Kunsthalle Düsseldorf

Yin Xiuzhen

15 Dec 2012 - 10 Mar 2013

© Yin Xiuzhen
Unbearable Warmth, 2008
1000 scarves
dia. 365 cm x h. 25 cm
Courtesy of The Pace Gallery, Beijing
15 December 2012 – 10 March 2013

The Kunst­hal­le Düs­sel­dorf, in col­la­bo­ra­ti­on wi­th the Gro­nin­ger Mu­se­um, is pre­sen­ting the first ma­jor so­lo ex­hi­bi­ti­on in Eu­ro­pe de­vo­ted to the work of one of Chi­na’s most im­portant ar­tists, YIN Xi­uzhen (born 1963 in Pe­king, li­ves and
works the­re). The show con­sists of a com­pre­hen­si­ve sur­vey of her ar­tis­tic oeu­vre.

The ex­hi­bi­ti­on be­gins wi­th Yin’s ear­ly in­stal­la­ti­ons that are of­ten pre­sen­ted in un­in­ha­b­i­ted, un­tou­ched land­scapes and now exist so­le­ly in the shape of pho­to­gra­phic do­cu­men­ta­ti­ons. The show fo­cu­ses howe­ver on the ex­pan­si­ve in­stal­la­ti­ons as
well as the re­cent mo­nu­men­tal ac­ces­si­ble tex­ti­le in­stal­la­ti­ons that re­pre­sent a wa­ter­s­hed in Yin’s oeu­vre.

Yin’s works from the 1990s, for ex­amp­le “Wa­shing Ri­ver” (1995), are stron­gly mo­ti­va­ted by po­li­tics when she broa­ches the the­me of the con­se­quen­ces of in­dus­try and tech­no­lo­gy on na­tu­re and the peop­le: a per­for­mance is do­cu­men­ted in pho­to­graphs in which Chi­ne­se ci­ti­zens “wa­sh” dir­ty wa­ter that has be­en fro­zen in­to a rectan­gu­lar block of ice wi­th spon­ges un­til the ice melts. Other pho­to­graphs, for in­stan­ce “The Tree of Par­ting” (1994), re­fe­rence a se­pa­ra­te re­du­ced aest­he­tic by me­ans of the mo­tif and its pic­to­ri­al com­po­si­ti­on that makes it ap­pe­ar li­ke an au­to­no­mous work, de­s­pi­te the fact that it was not con­cei­ved as such.

Yin has pro­du­ced lar­ge-sca­le sculp­tu­ral and in­stal­la­ti­ve works sin­ce the la­te 1990s from old clot­hing, shoes, fur­ni­tu­re and sim­ple con­struc­tion ma­te­ri­al li­ke ce­ment and sto­ne, of­ten in pu­blic spaces. A dis­tinc­tive turning point in Yin’s work is evi­dent af­ter 2000: se­cond-hand clot­hing has be­co­me a rich sour­ce of ide­as and sub­se­quent pie­ces that of­ten re­vol­ve around sta­te-of-the-art tech­no­lo­gy and ur­ban grow­th. By selec­ting air­planes, au­to­mo­bi­les and high­ways as the mo­tifs for her lar­ge sculp­tu­res, the ar­tist calls at­ten­ti­on to the see­mingly li­mit­less­ness of mo­bi­li­ty and the fast-mo­ving pace of to­day’s glo­ba­li­sed world. Wi­th their rich­ness in de­tail and the re­ve­la­ti­on of the in­di­vi­du­al parts that are at­ta­ched to each other, for ex­amp­le wel­ded sheets of me­tal or sewn-to­ge­ther pie­ces of cloth, Yin’s works si­mul­ta­neous­ly re­fe­rence ar­tis­tic han­dicrafts them­sel­ves that re­qui­re skill, pa­ti­ence and above all ti­me.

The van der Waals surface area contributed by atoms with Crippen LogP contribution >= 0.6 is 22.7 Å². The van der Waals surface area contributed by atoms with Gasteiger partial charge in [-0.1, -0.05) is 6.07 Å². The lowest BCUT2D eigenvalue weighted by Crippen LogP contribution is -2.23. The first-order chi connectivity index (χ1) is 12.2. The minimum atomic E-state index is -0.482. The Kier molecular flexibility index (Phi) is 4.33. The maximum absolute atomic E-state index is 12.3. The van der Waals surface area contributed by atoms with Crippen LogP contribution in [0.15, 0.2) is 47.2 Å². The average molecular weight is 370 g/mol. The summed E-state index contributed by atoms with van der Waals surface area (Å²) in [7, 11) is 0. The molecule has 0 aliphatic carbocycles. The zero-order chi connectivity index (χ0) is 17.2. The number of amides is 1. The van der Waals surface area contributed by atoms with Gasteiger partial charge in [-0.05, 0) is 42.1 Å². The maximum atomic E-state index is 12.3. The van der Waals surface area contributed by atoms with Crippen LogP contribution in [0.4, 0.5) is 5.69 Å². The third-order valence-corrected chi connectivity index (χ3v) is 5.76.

Ex­pan­si­ve pie­ces such as
“Collec­tive Sub­con­scious (blue)” (2007) and “En­gi­ne” (2008) ex­em­pli­fy this am­bi­gui­ty in her in­stal­la­ti­ons: on the one hand it is the over­sti­mu­la­ti­on and ra­pid rhyth­ms of ever­y­day big ci­ty li­fe that af­fects the collec­tive sub­con­scious as well as the heart, the “mo­tor” of the in­di­vi­du­al. But on the other hand the­se works in par­ti­cu­lar al­so in­vi­te the view­er to ta­ke ti­me, to
sit in the au­to­mo­bi­le and to lis­ten to the mu­sic that ac­com­pa­nies the in­stal­la­ti­on.

In do­ing so, the vi­si­tor be­co­mes a cen­tral part of the in­stal­la­ti­ons to the extent that he is con­fron­ted wi­th the ar­tist’s per­so­nal re­collec­tions as well as wi­th collec­tive me­mo­ry land­scapes si­tua­ted bet­ween the fa­mi­li­ar, the lo­cal and the glo­bal. The suit­ca­se se­ries “Por­ta­ble Ci­ties” (2000-2012), for ex­amp­le, de­ri­ves from Yin’s tra­vels, du­ring which she collec­ted pie­ces of old clot­hing from the in­ha­bi­tants of the re­spec­tive ci­ty she was vi­sit­ing wi­th the in­tent of la­ter patching them up in­to an ur­ban land­scape that ta­kes the shape of a suit­ca­se, ori­en­ted on the map of each town. In this way she broa­ches the the­me of her own ex­pe­ri­en­ces in a glo­ba­li­sed world whe­re the idea of “ho­me” has to be re­thought. Fo­cus is mo­re­over pla­ced on fur­ther ques­ti­ons con­cerning the con­struc­tion of his­to­ry and me­mo­ry as well as on in­di­vi­du­al li­fe in ever­y­day big-ci­ty li­fe.

De­s­pi­te their poe­tic for­mal voca­bu­la­ry, her pie­ces can al­so be read as cri­ti­cal com­men­ta­ries sc­ru­ti­ni­sing the de­s­i­res and fe­ars of the in­di­vi­du­al in a glo­bal world that is ori­en­ted on mo­bi­li­ty and ef­fi­ci­en­cy. Es­pe­ci­al­ly in Asia, ci­ties are ra­pidly growing in­to enor­mous si­zes. One speaks in the most po­pu­la­ted coun­try in the world of high-speed ur­ba­ni­sa­ti­on, and Pe­king now has over 16 mil­li­on in­ha­bi­tants. Yin not least re­fe­ren­ces Chi­na’s si­gni­fi­cant ro­le as a do­mi­nant tex­ti­le pro­du­cer for the world mar­ket and hence the as­so­cia­ted wor­king con­di­ti­ons in the tex­ti­le in­dus­try when she re­du­ces tech­no­lo­gi­cal me­ga­lo­ma­nia and its mass pro­duc­tion to ab­sur­di­ty by me­ans of in­di­vi­du­al ma­nual la­bour in enor­mous tex­ti­le in­stal­la­ti­ons.

YIN Xi­uzhen’s works ha­ve al­re­a­dy attrac­ted much at­ten­ti­on at the 2007 Ve­nice Bi­en­na­le and at the pro­ject space of the Mu­se­um of Mo­dern Art, New York, in 2010.

Tags: Ma Han, Yin Xiuzhen